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MONTROSE - The Susquehanna County 4-H livestock sale will celebrate its 40th anniversary at this year’s Harford Fair! The 4-H livestock sale marks the culmination of many long, hardworking hours spent by 4-H members throughout the years. 4-H members begin raising their animals in the spring or fall depending on their project. They then complete their project by showing at the County 4-H roundup and selling their animal at the 4-H livestock sale. Market steer projects begin in November of the previous year, and market lamb, market goat, market pig, and dairy beef feeder steers begin in April and May. These young people spend several hours every day caring for their project animals, as well as spending a substantial amount of money on purchasing and feeding their animals.
The Grand Champion Market Steer at the 2009 Susquehanna County 4-H Roundup was exhibited by Jessica Sheruda, Dalton and purchased by Carizo Oil & Gas Company. Carrizo Oil & Gas graciously donated this animal to the Susquehanna County Food Bank. From left to right, Daniel Sheruda, Dalton; Edlyn Flannery, Susquehanna County Food Bank; Bruce Bonnice, Carrizo Oil & Gas Co.; Richard Smith, Carrizo Oil & Gas Co.; and Jessica Sheruda, Dalton.
The 40th annual Susquehanna County 4-H livestock sale will be held on Saturday, August 21, beginning at 10:00 a.m. The sale order for the 2010 sale is as follows: market lambs, market goats, dairy beef feeder steers, market steers, market hogs, and gallons of milk from champion dairy cows.
For local business owners, the livestock sale is a great way to advertise their business and support local youth. Buyers not only get the bonus of advertisement, but also get to take home some of the finest meat produced locally, here in Susquehanna County, by 4-H members. Animals purchased at the livestock sale can be transported to a number of local meat processors; at buyer check-out simply designate the meat processor and how the meat should be processed.
Your generosity and investment in their future is the 4-H member’s reward. The education and experience they receive is priceless. Join other community leaders and 4-H supporters at this year’s Susquehanna County 4-H livestock sale at the Harford Fair! It only comes around once a year.
What words come to mind when you hear about a 60 mile canoe trip down the Delaware River in only four days? For Sea Scout Ship 90 of New Milford, PA, the words that came to their minds were “hard work” and “fun.” The group consisted of ten scouts: Brittany Birtch, Tyler Chidester, Christian and Austin Chludzinski, Katee Grubb, Sean Kusnierz, Eric Potter, Chris Powers, Tiffany Spencer and Josh Warner. Two leaders, Ron Hall and Helen Reed, along with six canoes made this journey possible.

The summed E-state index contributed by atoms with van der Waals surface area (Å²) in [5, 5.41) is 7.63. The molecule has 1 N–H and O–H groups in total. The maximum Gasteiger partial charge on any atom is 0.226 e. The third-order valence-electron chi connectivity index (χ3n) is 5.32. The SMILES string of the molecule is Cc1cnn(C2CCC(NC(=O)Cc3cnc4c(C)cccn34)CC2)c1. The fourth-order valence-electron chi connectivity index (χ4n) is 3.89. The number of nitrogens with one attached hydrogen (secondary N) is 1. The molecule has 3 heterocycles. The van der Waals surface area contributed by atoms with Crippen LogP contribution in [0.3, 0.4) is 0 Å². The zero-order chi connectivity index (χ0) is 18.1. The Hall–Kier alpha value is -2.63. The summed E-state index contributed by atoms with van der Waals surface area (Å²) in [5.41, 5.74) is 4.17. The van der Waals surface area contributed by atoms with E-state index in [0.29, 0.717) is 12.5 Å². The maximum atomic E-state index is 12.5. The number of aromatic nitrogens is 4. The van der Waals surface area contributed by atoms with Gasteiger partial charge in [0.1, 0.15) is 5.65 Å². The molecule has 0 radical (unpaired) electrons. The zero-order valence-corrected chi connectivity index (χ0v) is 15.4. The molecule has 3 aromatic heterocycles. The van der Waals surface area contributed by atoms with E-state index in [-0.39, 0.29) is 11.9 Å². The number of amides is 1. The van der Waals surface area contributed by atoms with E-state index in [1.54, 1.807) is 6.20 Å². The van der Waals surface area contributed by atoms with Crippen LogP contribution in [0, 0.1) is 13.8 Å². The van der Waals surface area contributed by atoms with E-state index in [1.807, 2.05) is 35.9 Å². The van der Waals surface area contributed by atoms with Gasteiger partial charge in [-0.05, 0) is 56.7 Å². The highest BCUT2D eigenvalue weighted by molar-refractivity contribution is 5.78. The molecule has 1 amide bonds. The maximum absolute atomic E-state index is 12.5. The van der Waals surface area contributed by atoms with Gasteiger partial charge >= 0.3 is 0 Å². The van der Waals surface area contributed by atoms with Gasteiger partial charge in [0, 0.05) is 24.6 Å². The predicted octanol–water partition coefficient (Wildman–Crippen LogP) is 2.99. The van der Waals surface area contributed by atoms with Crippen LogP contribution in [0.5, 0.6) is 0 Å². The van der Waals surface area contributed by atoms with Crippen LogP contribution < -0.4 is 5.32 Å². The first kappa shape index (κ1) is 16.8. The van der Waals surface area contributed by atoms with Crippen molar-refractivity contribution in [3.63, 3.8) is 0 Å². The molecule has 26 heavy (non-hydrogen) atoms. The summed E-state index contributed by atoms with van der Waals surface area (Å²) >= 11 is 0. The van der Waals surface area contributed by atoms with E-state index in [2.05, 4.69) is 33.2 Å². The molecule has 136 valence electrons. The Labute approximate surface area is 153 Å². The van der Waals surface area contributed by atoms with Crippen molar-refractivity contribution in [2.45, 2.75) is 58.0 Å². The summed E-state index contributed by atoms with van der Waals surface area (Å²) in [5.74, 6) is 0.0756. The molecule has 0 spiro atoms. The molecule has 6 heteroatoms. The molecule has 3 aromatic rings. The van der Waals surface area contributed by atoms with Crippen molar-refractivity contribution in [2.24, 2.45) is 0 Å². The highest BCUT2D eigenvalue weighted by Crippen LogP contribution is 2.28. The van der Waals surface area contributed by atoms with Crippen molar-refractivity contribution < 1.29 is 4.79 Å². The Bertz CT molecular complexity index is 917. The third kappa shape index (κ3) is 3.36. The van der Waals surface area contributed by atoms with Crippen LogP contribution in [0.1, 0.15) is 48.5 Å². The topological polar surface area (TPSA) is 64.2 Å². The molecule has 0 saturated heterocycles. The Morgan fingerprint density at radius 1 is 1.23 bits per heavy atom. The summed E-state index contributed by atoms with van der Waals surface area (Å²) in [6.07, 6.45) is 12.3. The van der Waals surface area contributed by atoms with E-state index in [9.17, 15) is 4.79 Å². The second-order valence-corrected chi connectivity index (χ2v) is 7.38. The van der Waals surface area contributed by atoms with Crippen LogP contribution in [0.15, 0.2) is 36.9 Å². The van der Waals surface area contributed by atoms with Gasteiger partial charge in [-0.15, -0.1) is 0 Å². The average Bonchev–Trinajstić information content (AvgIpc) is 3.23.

From June 14-17 these young adventure-seekers had to survive the wilderness of the Delaware River watershed. With the blazing sun scorching them, they had to overcome sunburns, heat exhaustion and the vigorous paddling of the canoes. The group stopped many times along the journey for food, bathroom breaks, and to set up camp for the nights.
The customized patch issued to all who canoe the Delaware River.
Not only was the trip challenging, but it also proved to be quite enjoyable. On the down time, the scouts had free time to enjoy their surroundings. They viewed the beautiful scenery and enjoyed the company of their fellow scouts. The scouts passed time by playing many games such as “manhunt” and card games.
For the majority of the trip the weather was fair, but the scouts did encounter their fair share of rain. The scouts had to huddle under a tarp to stay dry during the rain. They had to waterproof their belongings to keep them dry on the trip. For the most part they succeeded in keeping their belongings dry; however, two canoes tipped and many took on water which drenched some of their supplies.
The trip consisted of several changes in the water’s current. During some parts of the trip the current was weak, therefore the scouts had to paddle hard. At other times, the current was strong and the scouts had to manage through the rapids. Some of the rapids were very strong and the scouts had to courageously canoe through them. The scouts also had to paddle harder if they had brought too many belongings with them. Some scouts had packed too much so they came up with the motto “pack light, paddle hard” for future trips.
The trip was an overall success. The scouts received the chance to canoe the Delaware River, cliff jump and camp out in the wilderness. They reluctantly left Mattamoris, and made the two hour drive back to New Milford. The scouts returned home sun burnt and soaked, but they brought back memories that will last a lifetime.
Hello from up on the hill.
We had some ladies come and tell us about scams that are going on now involving identity theft. It was one of the best meetings we have had here. Anyone that has a chance to go to one should go. You will be surprised at how people can get your money without you knowing about it.
We had a quick rain shower. We needed it for the flowers.
My granddaughter came to see me for a couple hours with her two children. My great grandson tells his mom that I work up here - he said, “she’s always up here.”
We are going to have a picnic in August up here.